A lawmaker in Utah suggests bringing back the firing squad after last month's botched lethal injection in Oklahoma.

Clayton Lockett's vein collapsed and he died of a heart attack more than 40 minutes later.

Here in Texas, state Sen. John Whitmire who chairs the Criminal Justice Committee, asks why fix something in Huntsville that so far hasn't broken?

“If that's what Utah wants to do, go for it,” says the Houston Democrat.  “But I don't see it being discussed seriously here in Texas.”

Utah did away with the firing squad in 2004, though an inmate convicted before that decision chose the method of execution as recently as 2010.

Republican state Rep. Paul Ray believes a firing squad is a more humane form of execution.  However, Utah state records show even that was botched in 1897 when it took 27 minutes for one inmate to die.

Some death penalty proponents believe nitrogen gas is the most humane procedure.  They say the gas is lethal when breathed directly through a mask, but dissipates when released into the atmosphere.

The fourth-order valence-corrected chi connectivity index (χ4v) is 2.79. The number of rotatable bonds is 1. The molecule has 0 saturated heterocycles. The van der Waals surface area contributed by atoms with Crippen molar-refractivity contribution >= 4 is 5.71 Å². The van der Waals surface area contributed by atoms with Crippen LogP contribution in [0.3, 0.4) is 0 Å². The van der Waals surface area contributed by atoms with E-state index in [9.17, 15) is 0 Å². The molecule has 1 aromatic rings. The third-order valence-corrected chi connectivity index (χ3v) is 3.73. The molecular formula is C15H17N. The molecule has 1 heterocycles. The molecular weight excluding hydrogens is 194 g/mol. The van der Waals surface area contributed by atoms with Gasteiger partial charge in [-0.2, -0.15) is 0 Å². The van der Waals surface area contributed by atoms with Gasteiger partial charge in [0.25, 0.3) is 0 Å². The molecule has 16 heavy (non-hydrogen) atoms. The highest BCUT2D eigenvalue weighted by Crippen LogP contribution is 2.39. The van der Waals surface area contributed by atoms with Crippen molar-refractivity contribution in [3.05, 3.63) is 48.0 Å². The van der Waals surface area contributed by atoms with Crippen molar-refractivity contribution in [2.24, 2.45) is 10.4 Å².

“You're not going to convince those who are opposed to the death penalty that there's a more humane way to do it,” Whitmire tells KTRH News.  “So then it gets down to are you for the death penalty or against the death penalty?”

Whitmire says a majority of Texans are for it, and Huntsville so far has been fortunate not to have an incident like what happened in Oklahoma.  Though he says it's not entirely uncommon.

“So many inmates have used heroin or other drugs, so a vein may be hard to identify or even strong enough,” he says.

Legal experts say a firing squad would be challenged in court as cruel and unusual punishment.